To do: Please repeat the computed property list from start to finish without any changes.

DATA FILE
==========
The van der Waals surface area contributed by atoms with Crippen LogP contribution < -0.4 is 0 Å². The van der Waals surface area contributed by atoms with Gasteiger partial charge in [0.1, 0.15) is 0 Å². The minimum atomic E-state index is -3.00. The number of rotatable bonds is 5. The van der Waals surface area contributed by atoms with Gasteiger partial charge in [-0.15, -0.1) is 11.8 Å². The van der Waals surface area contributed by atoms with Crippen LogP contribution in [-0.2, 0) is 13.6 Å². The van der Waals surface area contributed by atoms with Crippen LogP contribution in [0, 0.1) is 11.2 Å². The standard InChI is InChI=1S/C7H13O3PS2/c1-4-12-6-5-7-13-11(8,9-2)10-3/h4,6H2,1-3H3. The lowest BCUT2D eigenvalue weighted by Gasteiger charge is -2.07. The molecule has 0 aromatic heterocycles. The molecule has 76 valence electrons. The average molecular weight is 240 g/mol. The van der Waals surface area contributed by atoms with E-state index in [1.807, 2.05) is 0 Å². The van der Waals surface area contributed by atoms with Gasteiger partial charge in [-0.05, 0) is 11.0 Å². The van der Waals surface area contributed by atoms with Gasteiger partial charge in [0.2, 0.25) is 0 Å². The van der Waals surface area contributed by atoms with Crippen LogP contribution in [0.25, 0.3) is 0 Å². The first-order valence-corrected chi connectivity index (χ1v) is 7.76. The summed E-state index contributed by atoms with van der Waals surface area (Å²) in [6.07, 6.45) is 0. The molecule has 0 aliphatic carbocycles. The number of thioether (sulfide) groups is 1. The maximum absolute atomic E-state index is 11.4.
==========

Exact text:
The van der Waals surface area contributed by atoms with Crippen LogP contribution < -0.4 is 0 Å². The van der Waals surface area contributed by atoms with Gasteiger partial charge in [0.1, 0.15) is 0 Å². The minimum atomic E-state index is -3.00. The number of rotatable bonds is 5. The van der Waals surface area contributed by atoms with Gasteiger partial charge in [-0.15, -0.1) is 11.8 Å². The van der Waals surface area contributed by atoms with Crippen LogP contribution in [-0.2, 0) is 13.6 Å². The van der Waals surface area contributed by atoms with Crippen LogP contribution in [0, 0.1) is 11.2 Å². The standard InChI is InChI=1S/C7H13O3PS2/c1-4-12-6-5-7-13-11(8,9-2)10-3/h4,6H2,1-3H3. The lowest BCUT2D eigenvalue weighted by Gasteiger charge is -2.07. The molecule has 0 aromatic heterocycles. The molecule has 76 valence electrons. The average molecular weight is 240 g/mol. The van der Waals surface area contributed by atoms with E-state index in [1.807, 2.05) is 0 Å². The van der Waals surface area contributed by atoms with Gasteiger partial charge in [-0.05, 0) is 11.0 Å². The van der Waals surface area contributed by atoms with Gasteiger partial charge in [0.2, 0.25) is 0 Å². The van der Waals surface area contributed by atoms with Crippen LogP contribution in [0.25, 0.3) is 0 Å². The first-order valence-corrected chi connectivity index (χ1v) is 7.76. The summed E-state index contributed by atoms with van der Waals surface area (Å²) in [6.07, 6.45) is 0. The molecule has 0 aliphatic carbocycles. The number of thioether (sulfide) groups is 1. The maximum absolute atomic E-state index is 11.4.